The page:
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Weekly Media Roundup

September 29, 2016 at 3:47 PM

Insight: The Family Court on Trial

Justice delayed is justice denied. 

Changes to the Family Court in 2014 were supposed to help parents navigate access arrangements for their children, without having to go through the expense and hassle of having to go to court. 

Two years on, some parents have faced lengthy court delays, crippling lawyers' bills and complain they are being shut out of their children's lives.

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New law scraps priority to place abused kids with relatives

A new law outlined today will axe a longstanding provision that gives priority to placing abused children with foster parents from the same extended family or tribe.

Social Development Minister Anne Tolley said the law would require that any child who is removed from its family and cannot be returned to immediate family "must be placed with a safe, stable and loving family at the earliest opportunity".

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We could be doing more to help child witnesses: lawyer

An Oamaru father-of-seven accused of hitting his child with a piece of wood until it broke and slapping his sons across the face has walked free after his children refused to testify against him.

The case comes during the same week new laws have passed, aiming to make it less traumatic for children to give evidence.

Meanwhile, Whangarei lawyer Emily Henderson, who specialises in child witness processes, says there is a range of simple changes courts should be making to improve the experience for children and assure the most accurate evidence is collected.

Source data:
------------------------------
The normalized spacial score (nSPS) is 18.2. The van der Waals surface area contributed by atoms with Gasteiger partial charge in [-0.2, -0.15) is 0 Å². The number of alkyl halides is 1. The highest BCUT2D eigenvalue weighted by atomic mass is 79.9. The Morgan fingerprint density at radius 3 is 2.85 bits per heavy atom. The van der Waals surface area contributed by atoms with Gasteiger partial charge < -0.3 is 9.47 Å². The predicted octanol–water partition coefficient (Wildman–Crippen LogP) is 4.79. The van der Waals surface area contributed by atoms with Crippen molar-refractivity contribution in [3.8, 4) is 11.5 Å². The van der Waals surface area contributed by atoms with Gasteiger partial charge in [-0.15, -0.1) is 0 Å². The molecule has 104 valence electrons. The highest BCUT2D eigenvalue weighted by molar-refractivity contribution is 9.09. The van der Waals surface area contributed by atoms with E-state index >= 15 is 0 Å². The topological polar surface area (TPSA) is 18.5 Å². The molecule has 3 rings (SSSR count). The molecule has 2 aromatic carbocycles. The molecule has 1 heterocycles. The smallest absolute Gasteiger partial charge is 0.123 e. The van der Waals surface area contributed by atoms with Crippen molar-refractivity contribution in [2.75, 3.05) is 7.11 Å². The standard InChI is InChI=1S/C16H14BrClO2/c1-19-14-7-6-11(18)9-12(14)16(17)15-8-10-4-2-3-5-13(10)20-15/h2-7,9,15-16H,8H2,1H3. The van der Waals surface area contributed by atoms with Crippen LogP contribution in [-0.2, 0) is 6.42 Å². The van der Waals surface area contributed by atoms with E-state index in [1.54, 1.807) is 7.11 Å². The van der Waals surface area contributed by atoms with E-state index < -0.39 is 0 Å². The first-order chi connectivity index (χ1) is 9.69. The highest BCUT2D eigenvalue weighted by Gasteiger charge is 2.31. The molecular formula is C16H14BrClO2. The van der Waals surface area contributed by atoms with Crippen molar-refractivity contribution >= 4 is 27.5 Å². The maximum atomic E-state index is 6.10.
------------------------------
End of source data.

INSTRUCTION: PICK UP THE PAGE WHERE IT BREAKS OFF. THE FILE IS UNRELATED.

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Friendship House wants funding for men's violence counselling

Aggressive men wanting to change their ways can face a steep financial hurdle to getting the help they need.

Most of those who attend a Living Without Violence course at Friendship House in Manukau are mandated to do so by the courts.

Their costs are covered by contracts the organisation has with the Ministries of Justice and Corrections.

Men who self-refer to the programme have to stump up the fee, which is more than $1500.

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Opinion: Social workers day - a chance to say thanks CYF

Today is Social Workers' Day.

Along with teachers, nurses and others who care for our most vulnerable there would not be a group more deserving of recognition.

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HIV-related domestic violence must be addressed

Two HIV-support organisations say they are noticing issues of abuse and domestic violence in couples where one or other partner is infected by HIV.

Marama Pala of INA says the problem was detected through the support her organisation does for same-sex and heterosexual couples where one partner is infected by HIV.

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Job losses in Australian steel industry linked to a rise in domestic violence

Australian job losses have been linked to a rise in domestic violence rates in a new analysis of the impact of a major downturn in the steel industry.

The Illawarra Legal Centre, in New South Wales, has identified a 16 per cent increase in calls from victims of family and domestic violence during the last major downturn at Bluescope Steel when 1500 jobs were lost.

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Childcare centres threaten to sue over police vetting delays

Childcare centres are threatening to sue the police regarding delays in vetting new staff members.

Police have confirmed only about a quarter of requests for police checks on staff working with children have been processed within the required 20 working days in the past two months; only 22.7 per cent in July and 25.3 per cent in August.

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Guam signs sex abuse bill into law despite church opposition

Guam's Governor Eddie Calvo has signed into law a controversial bill that will allow victims of child sex abuse to sue their abusers and the institutions with which they are associated at any time.

Mr Calvo said the new law "opens the doors of justice to those who suffered a terrible harm as children," but also cited several legal and technical concerns with the bill.

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Category: News Media